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P-49 Advance care planning for persons with severe intellectual disabilities: A case report
  1. C Blay Pueyo1,
  2. N Camprodon Tuneu2,
  3. A Brunet Gómez3,
  4. M Codinachs Vila3,
  5. L Mayenco Carrascosa3 and
  6. C Lasmarias Martínez4
  1. 1Program of Chronicity Long Term Care, Ministry of Health of Catalonia, Spain
  2. 2Catalan Institute of Health (ICS), Catalonia, Spain
  3. 3Centre Riudeperes, Sant Tomàs Association, Catalonia, Spain
  4. 4Chair of Palliative Care of the University of Vic. Catalonia, Spain

Abstract

Background Patients living in our nursing home facility suffer from severe intellectual disabilities (SID), need a widespread support, have total legal incapacitation and their health status is characterised by progressive ageing and high complexity needs. So end-of-life related decisions are a common concern in a context where there’s a lack of evidence about advance care planning (ACP).

Aim Develop and implement a fair and systematic ACP process to promote best practices in SID population.

Methods After reviewing the literature, a multidisciplinary team (manager, senior nurse, social worker and family physicians) developed a structured consensus based on formal national ACP recommendations and subsequently validated by external experts.

The resulting procedure describes best practices in interpersonal communication strategies, professional roles and ACP contents to be discussed between legal patient representatives and professional team.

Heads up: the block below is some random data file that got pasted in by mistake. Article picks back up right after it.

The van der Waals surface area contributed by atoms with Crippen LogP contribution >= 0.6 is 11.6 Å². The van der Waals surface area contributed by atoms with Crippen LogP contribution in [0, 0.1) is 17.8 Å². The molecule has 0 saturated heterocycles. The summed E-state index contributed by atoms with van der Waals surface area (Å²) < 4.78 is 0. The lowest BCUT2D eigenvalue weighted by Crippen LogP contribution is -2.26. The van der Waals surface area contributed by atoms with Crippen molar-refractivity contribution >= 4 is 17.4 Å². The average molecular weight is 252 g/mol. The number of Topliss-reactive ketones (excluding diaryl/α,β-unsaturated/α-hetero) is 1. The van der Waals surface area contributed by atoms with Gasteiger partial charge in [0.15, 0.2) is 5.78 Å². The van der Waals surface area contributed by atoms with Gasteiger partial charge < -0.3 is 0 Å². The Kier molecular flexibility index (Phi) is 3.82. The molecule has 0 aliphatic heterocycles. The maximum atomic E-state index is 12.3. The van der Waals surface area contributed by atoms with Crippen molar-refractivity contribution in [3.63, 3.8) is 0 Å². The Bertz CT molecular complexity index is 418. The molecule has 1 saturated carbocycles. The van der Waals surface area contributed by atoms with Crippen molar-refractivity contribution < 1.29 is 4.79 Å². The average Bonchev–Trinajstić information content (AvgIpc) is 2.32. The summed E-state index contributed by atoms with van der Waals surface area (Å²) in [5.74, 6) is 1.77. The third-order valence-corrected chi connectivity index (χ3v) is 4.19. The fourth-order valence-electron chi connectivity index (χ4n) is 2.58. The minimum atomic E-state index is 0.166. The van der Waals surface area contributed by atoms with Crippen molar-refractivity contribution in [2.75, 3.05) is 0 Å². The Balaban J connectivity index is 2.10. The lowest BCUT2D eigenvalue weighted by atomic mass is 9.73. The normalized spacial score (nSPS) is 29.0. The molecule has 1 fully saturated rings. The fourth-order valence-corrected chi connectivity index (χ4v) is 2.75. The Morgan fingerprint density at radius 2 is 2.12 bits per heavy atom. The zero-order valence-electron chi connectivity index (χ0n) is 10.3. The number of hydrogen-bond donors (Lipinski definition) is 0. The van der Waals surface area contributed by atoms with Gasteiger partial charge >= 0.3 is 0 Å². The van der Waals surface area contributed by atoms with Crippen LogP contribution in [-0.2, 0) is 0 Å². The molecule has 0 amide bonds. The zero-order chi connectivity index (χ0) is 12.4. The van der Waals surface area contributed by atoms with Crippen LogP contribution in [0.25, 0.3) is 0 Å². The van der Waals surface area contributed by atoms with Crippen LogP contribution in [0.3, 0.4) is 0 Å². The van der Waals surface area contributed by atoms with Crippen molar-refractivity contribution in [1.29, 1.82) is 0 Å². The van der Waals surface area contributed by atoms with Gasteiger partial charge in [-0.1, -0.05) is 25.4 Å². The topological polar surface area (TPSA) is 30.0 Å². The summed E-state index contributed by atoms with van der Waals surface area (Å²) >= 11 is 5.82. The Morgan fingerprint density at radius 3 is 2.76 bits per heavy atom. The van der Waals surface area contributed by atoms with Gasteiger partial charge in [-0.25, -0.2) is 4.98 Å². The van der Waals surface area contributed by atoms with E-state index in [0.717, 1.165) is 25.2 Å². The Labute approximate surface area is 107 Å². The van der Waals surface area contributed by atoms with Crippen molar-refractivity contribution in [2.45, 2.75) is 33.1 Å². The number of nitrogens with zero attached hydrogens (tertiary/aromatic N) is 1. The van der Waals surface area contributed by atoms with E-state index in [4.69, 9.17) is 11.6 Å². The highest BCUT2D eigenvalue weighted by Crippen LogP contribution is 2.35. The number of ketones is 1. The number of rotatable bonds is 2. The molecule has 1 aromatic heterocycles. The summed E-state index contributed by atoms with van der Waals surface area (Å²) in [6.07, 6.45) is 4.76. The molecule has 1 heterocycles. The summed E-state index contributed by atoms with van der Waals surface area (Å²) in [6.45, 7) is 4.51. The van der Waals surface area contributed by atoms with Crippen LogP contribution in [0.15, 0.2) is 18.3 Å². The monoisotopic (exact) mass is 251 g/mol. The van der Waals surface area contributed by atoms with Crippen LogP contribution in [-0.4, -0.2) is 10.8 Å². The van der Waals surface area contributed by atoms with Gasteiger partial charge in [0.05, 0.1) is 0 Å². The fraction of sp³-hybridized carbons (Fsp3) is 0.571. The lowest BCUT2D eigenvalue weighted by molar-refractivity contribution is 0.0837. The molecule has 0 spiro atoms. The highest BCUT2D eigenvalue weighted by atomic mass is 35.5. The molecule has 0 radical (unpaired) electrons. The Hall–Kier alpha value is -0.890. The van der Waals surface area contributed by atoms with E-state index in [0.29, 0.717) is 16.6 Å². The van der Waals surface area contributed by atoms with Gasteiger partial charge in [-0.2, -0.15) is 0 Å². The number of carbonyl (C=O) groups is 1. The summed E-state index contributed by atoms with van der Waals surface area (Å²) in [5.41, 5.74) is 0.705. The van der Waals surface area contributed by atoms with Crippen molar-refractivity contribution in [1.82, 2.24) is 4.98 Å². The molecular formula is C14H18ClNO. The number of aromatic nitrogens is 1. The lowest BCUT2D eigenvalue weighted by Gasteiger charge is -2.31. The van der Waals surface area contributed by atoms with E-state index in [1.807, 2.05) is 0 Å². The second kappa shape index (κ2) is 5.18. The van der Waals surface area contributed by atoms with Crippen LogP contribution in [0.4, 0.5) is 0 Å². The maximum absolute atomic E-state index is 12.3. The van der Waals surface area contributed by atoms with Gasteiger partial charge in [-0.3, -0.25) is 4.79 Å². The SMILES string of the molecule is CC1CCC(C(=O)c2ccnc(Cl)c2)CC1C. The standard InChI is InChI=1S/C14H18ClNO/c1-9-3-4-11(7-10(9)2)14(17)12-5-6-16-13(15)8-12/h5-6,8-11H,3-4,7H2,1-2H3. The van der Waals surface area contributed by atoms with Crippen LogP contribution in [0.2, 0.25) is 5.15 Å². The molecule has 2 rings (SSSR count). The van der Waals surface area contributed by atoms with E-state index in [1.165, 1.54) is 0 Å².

Results Since November 2013, ACP has been launched in 20% of patients living in our centre, prioritising those with advanced conditions and limited life prognosis.

All directives are placed in their electronic clinical charts as well in national health information platforms, accessible to all Catalonian health care settings.

Systematic feedback from family surveys, centre and related health professionals is positive.

Our ACP procedure is now the gold standard for SID centres in Catalonia.

Discussion/conclusion ACP in persons having SID is feasible and useful for end-of-life decisions, and able to fit values, preferences and satisfaction of patient’s relatives and legal representatives, as well to promote better clinical decisions.

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